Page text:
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Hoffmann, R. A wiki for the life sciences where authorship matters. Nature Genetics (2008)

X-chromosome inactivation may explain the difference in viability of XO humans and mice.

Only about 1% of human XO conceptuses survive to birth and these usually have the characteristics of Turner's syndrome, with a complex and variable phenotype including short stature, gonadal dysgenesis and anatomical defects. Both the embryonic lethality and Turner's syndrome are thought to be due to monosomy for a gene or genes common to the X and Y chromosomes. These genes would be expected to be expressed in females from both active and inactive X chromosomes to ensure correct dosage of gene product. Two genes with these properties are ZFX and RPS4X, both of which have been proposed to play a role in Turner's syndrome. In contrast to humans, mice that are XO are viable with no prenatal lethality (P. Burgoyne, personal communication) and are anatomically normal and fertile. We have devised a system to analyse whether specific genes on the mouse X chromosome are inactivated, and demonstrate that both Zfx and Rps4X undergo normal X-inactivation in mice. Thus the relative viability of XO mice compared to XO humans may be explained by differences between the two species in the way that dosage compensation of specific genes is achieved.[1]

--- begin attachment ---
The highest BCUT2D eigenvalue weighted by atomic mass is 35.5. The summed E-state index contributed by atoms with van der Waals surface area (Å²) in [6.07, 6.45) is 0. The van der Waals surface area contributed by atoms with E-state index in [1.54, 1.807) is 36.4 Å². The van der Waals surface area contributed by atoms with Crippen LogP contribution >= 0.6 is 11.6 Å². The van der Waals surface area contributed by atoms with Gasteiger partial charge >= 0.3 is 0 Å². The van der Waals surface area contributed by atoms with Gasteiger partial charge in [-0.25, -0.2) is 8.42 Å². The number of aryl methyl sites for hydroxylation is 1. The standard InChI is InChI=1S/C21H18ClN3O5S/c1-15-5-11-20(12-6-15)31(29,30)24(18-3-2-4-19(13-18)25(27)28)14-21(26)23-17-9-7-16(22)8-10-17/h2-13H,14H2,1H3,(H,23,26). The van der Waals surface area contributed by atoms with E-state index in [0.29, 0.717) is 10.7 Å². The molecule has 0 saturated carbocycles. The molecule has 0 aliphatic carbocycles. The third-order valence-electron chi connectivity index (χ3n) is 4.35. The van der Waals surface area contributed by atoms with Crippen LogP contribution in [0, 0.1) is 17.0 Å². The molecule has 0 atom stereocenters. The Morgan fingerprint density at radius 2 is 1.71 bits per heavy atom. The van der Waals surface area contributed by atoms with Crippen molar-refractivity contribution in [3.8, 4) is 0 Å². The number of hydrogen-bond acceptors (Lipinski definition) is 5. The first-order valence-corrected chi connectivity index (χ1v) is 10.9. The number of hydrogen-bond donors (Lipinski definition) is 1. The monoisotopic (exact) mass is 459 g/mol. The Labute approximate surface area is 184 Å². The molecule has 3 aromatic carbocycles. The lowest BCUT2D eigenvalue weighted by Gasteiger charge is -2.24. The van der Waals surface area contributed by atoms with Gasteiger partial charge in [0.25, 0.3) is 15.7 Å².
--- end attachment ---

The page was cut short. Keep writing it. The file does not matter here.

1. X-chromosome inactivation may explain the difference in viability of XO humans and mice. Ashworth, A., Rastan, S., Lovell-Badge, R., Kay, G. Nature (1991) [Pubmed]
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